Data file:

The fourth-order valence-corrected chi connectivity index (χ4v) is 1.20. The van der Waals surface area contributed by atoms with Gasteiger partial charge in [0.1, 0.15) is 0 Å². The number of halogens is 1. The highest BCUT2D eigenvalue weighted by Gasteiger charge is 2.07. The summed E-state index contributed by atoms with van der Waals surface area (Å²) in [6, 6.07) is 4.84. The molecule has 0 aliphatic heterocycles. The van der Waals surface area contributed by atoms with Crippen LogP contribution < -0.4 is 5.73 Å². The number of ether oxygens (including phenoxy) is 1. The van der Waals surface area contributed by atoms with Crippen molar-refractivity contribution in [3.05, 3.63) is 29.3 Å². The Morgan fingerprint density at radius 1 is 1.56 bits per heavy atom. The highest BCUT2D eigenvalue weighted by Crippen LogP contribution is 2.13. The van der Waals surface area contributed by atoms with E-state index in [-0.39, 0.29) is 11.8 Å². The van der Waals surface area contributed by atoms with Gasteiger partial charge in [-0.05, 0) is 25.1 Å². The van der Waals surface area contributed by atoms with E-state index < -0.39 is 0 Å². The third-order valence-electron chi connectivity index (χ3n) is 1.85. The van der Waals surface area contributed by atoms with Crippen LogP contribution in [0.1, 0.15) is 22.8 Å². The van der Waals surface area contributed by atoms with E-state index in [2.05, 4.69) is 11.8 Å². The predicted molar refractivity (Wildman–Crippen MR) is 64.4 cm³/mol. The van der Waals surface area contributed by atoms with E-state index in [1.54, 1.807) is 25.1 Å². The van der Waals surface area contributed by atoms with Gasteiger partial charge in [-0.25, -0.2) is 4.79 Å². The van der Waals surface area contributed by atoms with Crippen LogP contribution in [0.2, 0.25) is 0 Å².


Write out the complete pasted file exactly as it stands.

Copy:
The fourth-order valence-corrected chi connectivity index (χ4v) is 1.20. The van der Waals surface area contributed by atoms with Gasteiger partial charge in [0.1, 0.15) is 0 Å². The number of halogens is 1. The highest BCUT2D eigenvalue weighted by Gasteiger charge is 2.07. The summed E-state index contributed by atoms with van der Waals surface area (Å²) in [6, 6.07) is 4.84. The molecule has 0 aliphatic heterocycles. The van der Waals surface area contributed by atoms with Crippen LogP contribution < -0.4 is 5.73 Å². The number of ether oxygens (including phenoxy) is 1. The van der Waals surface area contributed by atoms with Crippen molar-refractivity contribution in [3.05, 3.63) is 29.3 Å². The Morgan fingerprint density at radius 1 is 1.56 bits per heavy atom. The highest BCUT2D eigenvalue weighted by Crippen LogP contribution is 2.13. The van der Waals surface area contributed by atoms with E-state index in [-0.39, 0.29) is 11.8 Å². The van der Waals surface area contributed by atoms with Gasteiger partial charge in [-0.05, 0) is 25.1 Å². The van der Waals surface area contributed by atoms with E-state index < -0.39 is 0 Å². The third-order valence-electron chi connectivity index (χ3n) is 1.85. The van der Waals surface area contributed by atoms with Crippen LogP contribution in [0.1, 0.15) is 22.8 Å². The van der Waals surface area contributed by atoms with E-state index in [2.05, 4.69) is 11.8 Å². The predicted molar refractivity (Wildman–Crippen MR) is 64.4 cm³/mol. The van der Waals surface area contributed by atoms with E-state index in [1.54, 1.807) is 25.1 Å². The van der Waals surface area contributed by atoms with Gasteiger partial charge in [-0.25, -0.2) is 4.79 Å². The van der Waals surface area contributed by atoms with Crippen LogP contribution in [0.2, 0.25) is 0 Å².